Why South Africa needs entrepreneurs

Last week I attended a number of seminars with a focus on the South African economy and the future that it holds.  These particularly addressed the changes we might expect to see – and how the bright people can position themselves in such a way as to benefit from these changes on the business playing field.

It is evident that a shift in power is taking place from the West to the East. The expected GDP growth rates for China, India, Japan and other eastern economies over the next five years are expected to be between 6 and 8% pa, which by 2015 will have the East generating $7 trillion to the rest of the world’s $6 trillion. America will sit with a continent full of goods “Made in China” while it’s cash has been wired across the Pacific to the East.

To sustain the growth in the East, raw materials are key. And that is where South Africa comes into play. We are the continent’s biggest national GDP generator, and have the infrastructure and business environment in place to facilitate trade into the rest of Africa.

China et al’s economic clout and desire for resources will not ensure that growth happens as organically as we have seen it happen in the past. A mine or smelter will not simply be developed and put into production. If necessary, a direct road or railway to a new port will be built, with little inclusion of the SA government. So herein lies opportunity number one – own the resources, facilitate the transacting, or manage the logistics of resources – and you will do well. We cannot think generically in this regard about what has been the “Western” status quo in this regard.

The other problem faced by most governments is that they have bailed out a lot of companies operating in those territories. Government debt is a massive burden – and have very few ways of being bailed out. In South Africa, our own Government has run up a considerable level of debt with significant infrastructure spend in preparation for the World Cup. It now doesn’t have the means to stimulate the economy by creating positions for workers and reducing unemployment.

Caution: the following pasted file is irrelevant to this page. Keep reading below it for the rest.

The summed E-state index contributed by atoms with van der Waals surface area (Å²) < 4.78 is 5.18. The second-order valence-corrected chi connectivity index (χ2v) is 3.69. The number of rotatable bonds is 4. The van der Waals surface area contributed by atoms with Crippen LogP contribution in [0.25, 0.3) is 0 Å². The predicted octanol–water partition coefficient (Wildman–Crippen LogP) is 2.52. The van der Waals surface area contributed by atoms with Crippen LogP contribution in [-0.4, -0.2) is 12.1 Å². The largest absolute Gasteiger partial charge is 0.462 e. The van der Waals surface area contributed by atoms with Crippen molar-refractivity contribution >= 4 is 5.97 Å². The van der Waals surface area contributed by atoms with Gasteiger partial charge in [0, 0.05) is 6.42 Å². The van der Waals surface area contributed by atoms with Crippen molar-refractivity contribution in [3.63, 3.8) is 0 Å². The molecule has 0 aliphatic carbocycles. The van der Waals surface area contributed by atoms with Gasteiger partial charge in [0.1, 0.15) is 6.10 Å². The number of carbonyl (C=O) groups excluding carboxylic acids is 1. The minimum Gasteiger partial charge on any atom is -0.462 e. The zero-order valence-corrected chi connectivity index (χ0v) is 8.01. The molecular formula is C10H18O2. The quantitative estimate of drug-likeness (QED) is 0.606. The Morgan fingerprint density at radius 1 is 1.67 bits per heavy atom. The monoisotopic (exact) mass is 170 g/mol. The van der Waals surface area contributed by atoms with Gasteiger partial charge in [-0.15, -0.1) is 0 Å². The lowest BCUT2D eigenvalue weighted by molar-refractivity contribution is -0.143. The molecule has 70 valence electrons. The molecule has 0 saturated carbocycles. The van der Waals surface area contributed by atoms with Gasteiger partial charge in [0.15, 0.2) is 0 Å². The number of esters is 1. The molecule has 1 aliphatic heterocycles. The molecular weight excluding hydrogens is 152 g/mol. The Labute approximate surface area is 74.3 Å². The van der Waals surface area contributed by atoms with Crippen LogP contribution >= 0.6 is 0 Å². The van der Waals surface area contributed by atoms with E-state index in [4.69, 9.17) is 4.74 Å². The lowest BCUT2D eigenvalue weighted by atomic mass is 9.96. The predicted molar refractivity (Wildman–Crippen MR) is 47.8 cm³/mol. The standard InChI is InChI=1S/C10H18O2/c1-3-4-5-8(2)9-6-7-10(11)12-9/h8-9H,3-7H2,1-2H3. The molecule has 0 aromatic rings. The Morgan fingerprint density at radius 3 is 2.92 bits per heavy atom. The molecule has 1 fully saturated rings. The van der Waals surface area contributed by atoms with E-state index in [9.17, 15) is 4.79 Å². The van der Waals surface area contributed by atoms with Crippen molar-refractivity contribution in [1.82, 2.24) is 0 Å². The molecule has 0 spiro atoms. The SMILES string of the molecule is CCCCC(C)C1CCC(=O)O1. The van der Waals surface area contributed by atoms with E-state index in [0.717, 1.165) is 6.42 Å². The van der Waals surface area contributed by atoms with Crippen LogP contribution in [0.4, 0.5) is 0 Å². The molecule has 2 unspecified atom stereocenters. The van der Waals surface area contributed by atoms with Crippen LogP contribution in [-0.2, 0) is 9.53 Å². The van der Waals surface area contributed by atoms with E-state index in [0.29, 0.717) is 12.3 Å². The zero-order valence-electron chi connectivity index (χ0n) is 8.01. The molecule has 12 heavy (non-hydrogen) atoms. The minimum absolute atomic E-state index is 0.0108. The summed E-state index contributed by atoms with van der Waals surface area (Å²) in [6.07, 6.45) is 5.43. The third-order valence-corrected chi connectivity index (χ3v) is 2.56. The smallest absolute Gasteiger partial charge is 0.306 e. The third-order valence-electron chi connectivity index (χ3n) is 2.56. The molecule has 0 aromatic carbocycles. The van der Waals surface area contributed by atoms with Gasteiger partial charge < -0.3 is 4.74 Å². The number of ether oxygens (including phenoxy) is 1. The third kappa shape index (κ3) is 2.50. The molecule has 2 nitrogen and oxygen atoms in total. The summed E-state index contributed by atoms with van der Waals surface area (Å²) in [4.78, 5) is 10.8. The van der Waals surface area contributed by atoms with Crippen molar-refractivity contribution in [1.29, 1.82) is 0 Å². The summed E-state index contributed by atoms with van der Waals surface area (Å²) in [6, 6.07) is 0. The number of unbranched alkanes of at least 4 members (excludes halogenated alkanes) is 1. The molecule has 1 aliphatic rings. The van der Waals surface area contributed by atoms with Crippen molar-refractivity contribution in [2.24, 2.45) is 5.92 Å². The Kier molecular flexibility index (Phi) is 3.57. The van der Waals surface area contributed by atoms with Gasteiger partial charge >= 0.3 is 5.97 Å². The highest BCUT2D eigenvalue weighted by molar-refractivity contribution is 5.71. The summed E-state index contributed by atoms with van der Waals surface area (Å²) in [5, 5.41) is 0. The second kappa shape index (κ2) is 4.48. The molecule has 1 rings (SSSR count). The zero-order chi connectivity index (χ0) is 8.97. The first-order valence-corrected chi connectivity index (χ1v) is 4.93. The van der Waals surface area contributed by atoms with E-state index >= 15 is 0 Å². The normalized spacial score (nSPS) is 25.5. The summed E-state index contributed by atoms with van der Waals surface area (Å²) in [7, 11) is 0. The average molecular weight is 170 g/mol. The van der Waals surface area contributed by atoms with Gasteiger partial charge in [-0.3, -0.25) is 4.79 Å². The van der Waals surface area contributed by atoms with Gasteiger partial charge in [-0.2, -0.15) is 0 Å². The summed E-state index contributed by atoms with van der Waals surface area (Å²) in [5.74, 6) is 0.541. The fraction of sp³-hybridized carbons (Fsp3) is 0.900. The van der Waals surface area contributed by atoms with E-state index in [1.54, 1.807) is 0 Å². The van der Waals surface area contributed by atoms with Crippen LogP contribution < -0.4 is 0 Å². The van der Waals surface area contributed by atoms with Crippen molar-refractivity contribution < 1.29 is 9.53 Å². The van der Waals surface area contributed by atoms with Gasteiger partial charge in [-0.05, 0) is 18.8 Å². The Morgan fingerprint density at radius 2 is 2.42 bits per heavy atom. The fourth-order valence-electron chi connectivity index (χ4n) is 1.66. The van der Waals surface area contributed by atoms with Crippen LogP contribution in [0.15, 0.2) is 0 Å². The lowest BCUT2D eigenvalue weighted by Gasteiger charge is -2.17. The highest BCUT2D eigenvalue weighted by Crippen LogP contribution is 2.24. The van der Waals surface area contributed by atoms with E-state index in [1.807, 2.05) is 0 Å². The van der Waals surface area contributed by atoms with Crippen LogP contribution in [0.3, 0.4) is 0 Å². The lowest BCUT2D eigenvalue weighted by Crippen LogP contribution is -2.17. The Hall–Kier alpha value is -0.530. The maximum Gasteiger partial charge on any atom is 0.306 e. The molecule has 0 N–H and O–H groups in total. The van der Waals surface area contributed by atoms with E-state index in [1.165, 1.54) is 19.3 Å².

Opportunity number 2 is having the strategies in place to stimulate the private sector to grow, and get entrepreneurs to create new enterprises (servicing Eastern investment into Africa) and thus create jobs.

What will these companies offer? How will they come into being? Who will seed investment into assisting them grow? If the entrepreneurs can answer these questions, South Africa can prosper. Significantly.

What do you think?

The problem with flying

So haven’t posted in a little while as the last two months have blurred into a quasi-one-week overload. But I am due to get on a plane in a few hours and fly to Cape Town to do the Argus and “live the dream of the Cape Town euphoria” for a long weekend.  Got me thinking about the fear of flying.

So I qualified as an aeronautical engineer from TUKS. Fluid and air dynamics and mechanics, drag, lift and thrust make great sense to me. Flexure in a plane’s aluminium wings, control systems, failure modes and the implications of weather – although they “feel” scary – are really safe. Flying for me is a highlight. I know that an accident will only happen as a result of a combination of many sequential faults, not one big BANG. Saying that, I’ll bet my pension on the fact that I die in a plane. But I’ll die laughing – I guess.

But some people and their behaviour on a plane downright freak you out. Hyperventilating, squirming and screeching. I mean really. If you think you’re going to die, why not laugh it off. Put your head in your lap as the safety guide suggests, and just kiss your arse goodbye. But don’t bother me watching my quirky in-flight video clips.